Image by Breather
The first thing I would say is, this a good question to ask because taking a little extra time upfront to choose colors, in particular, can have a profound effect on the end result. The wrong color paint is just as expensive as the perfect one, so it benefits you greatly – at no extra cost, probably – to spend a bit of time on that initial color selection stage.
But what if you don’t have a good eye for color, or have no experience doing interior painting? That’s where you should get hold of a painting contractor who has that ‘artistic eye’ for color choice, and may be in a position to help you at no cost. Even if they do charge for such a service, many painting contractors will discount any accepted bid later for the amount you paid for the color consultation, as they call it. It doesn’t hurt to ask. If you’re considering asking two or three painting contractors for a bid, ask them too if they have a color consultation service. If you or your partner, friend or trusted designer can help you with that color selection, ask them to help.
The first question is color. In broad strokes – forgive the pun – is it going to be light yellow, desert beige, or sky cloud blue? Shade is critical here, too, as the wrong shade of blue can turn a room into an eyesore that you’ll regret for as long as you live in that house or work in your office. Sometimes a bold color can work fine in an office, but be a disaster in a bedroom. In the former, you want work to get done; in the latter, you want relaxation to wash over everyone who sleeps there.
A color catalog is interesting to look at, and will often give you inspiration for new ideas. Each year, the major paint manufacturers come up with new colors, and let other ones go. They are constantly trying to out-do other manufacturers in their market, and they also like to shed products and color variations which are not flying off the shelves. Still, a half inch square of paint in a catalog is only the beginning. Every paint will look different when it’s covering a larger area – say a test area of the office you wish to paint – and the same color can look quite different in two different rooms! So, make time for a little testing of any color you are considering purchasing. For about five dollars, you can buy a test sample of most paints, and you can paint that on a test area of your office wall for comparison. Return the next day to see the test area after being away from it overnight, and you will learn a lot about what to expect if the whole room were painted with it.
Gloss is another factor that is important to get right. In a living room, for example, too high a level of gloss will make walls shiny and reflective. You’ve probably seen those family photos where a wall reflected with a large bright area behind your subjects. It can be because the gloss level was unnecessarily high for that location, although professional photographers know how to dissipate light so that such glare does not occur.
From high gloss to flat mat, there is the ideal gloss level for every situation. You might even have a different gloss level on one wall, while another on an adjacent wall. You often see this where the same color is used throughout a room, but a high-gloss, oil-based paint is used on the walls around an office sink, for example. This makes the wall easier to clean, where food and related liquids my often come in contact with the wall.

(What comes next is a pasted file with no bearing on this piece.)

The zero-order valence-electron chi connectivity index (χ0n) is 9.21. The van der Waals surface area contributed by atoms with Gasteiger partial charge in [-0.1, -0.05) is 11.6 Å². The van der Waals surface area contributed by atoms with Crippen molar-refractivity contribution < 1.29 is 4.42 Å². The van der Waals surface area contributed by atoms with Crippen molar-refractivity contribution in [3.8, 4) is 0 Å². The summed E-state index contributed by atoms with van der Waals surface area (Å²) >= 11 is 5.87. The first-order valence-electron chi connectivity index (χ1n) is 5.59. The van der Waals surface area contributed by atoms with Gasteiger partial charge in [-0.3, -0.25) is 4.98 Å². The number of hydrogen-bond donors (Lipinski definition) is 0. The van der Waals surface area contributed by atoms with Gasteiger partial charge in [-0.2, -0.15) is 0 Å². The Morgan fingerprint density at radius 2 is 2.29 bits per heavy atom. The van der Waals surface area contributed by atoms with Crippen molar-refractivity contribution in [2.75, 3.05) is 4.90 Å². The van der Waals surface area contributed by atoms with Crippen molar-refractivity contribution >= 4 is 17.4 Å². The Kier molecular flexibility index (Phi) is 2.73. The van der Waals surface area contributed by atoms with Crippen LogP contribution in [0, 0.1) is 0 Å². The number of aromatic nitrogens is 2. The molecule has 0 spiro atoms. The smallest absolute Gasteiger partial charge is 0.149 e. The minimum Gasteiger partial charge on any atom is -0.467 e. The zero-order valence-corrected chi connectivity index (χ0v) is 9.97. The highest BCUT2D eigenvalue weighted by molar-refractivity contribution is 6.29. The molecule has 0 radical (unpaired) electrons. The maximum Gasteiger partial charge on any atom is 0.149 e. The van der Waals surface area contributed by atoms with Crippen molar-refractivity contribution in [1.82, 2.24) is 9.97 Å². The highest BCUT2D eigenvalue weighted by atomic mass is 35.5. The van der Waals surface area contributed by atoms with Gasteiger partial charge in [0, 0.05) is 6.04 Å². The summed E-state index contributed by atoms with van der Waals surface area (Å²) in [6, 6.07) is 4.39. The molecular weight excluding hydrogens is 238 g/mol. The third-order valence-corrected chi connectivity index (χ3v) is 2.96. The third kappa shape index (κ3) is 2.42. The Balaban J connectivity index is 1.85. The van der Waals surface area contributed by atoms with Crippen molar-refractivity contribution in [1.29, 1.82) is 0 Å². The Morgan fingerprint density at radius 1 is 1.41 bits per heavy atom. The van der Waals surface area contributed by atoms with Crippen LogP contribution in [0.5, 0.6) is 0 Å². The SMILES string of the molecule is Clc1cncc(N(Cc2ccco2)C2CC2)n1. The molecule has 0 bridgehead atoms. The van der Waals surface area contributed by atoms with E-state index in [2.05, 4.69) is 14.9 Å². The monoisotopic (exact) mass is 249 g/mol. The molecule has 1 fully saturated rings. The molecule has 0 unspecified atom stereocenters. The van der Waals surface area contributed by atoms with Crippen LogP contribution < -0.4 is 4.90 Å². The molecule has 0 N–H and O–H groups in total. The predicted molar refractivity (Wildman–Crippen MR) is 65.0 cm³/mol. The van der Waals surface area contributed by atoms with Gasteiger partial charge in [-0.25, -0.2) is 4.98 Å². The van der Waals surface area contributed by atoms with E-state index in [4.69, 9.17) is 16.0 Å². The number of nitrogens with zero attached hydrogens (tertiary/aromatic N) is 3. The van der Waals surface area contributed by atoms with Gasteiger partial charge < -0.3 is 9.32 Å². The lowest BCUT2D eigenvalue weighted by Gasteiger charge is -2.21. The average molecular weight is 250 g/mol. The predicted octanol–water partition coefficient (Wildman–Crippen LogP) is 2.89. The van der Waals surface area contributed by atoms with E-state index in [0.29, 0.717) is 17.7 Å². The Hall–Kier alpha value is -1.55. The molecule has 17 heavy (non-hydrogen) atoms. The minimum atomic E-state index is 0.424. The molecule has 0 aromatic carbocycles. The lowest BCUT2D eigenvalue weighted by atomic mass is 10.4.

While too high a gloss level may present a certain type of problem, too low a mat level may deaden a surface. Trim (doorways, window frames, baseboards, etc.) may benefit from a higher level of gloss than that applied to the walls and ceilings around them. There’s a skill to choosing the right level of gloss, and it, too is worth spending time on. It’s much easier to sit in a showroom and pore over possibilities than it is to fix an ugly room that got the wrong level of gloss.
In an office setting, think about what the room is used for. Is it where you alone go to work every day, and you want a calm gloss set, but still want it to motivate you to work? Or do you want bold colors, gloss and accents in order to excite the many visitors (prospective customers) that pass through every day? Working with your painting contractor on this one will make the difference.
There is a significant quality difference between manufacturers’ paint products, and even within a manufacturer’s product range, there is what’s called ‘industrial’ quality and ‘consumer’ quality. Now, you’d be forgiven for thinking the industrial level would be a better version, but that’s what builders often use to save a few dollars. You know how many new houses feel a bit flimsy? Well, it’s because the cheapo builder saved money at every corner, from paint quality to light switches, faucets and door hinges. Over the entire cost of the house, these savings can be significant, but result in the homeowner replacing house components as his or her years of ownership progress. Choose consumer quality over industrial quality and you will notice the difference. For a slightly higher price, the consumer level paint will look better and last longer. Whenever there is a choice of paint quality, always opt for the higher one. As a percentage of the complete price of painting an interior or exterior of a building, the paint is about twenty percent. It is hardly worth it to save a few percent by reducing the finish quality to a far higher degree.
I won’t name particular paint brands specifically here, because different manufacturers product different types of paint at different quality. For an exterior, north-facing wall, you might go with one well know paint maker, while an interior trim paint might be better chosen from another. Every situation is unique, which is why it’s always good to talk with your painter and/or paint supplier for the best answers.
See you next week, I hope!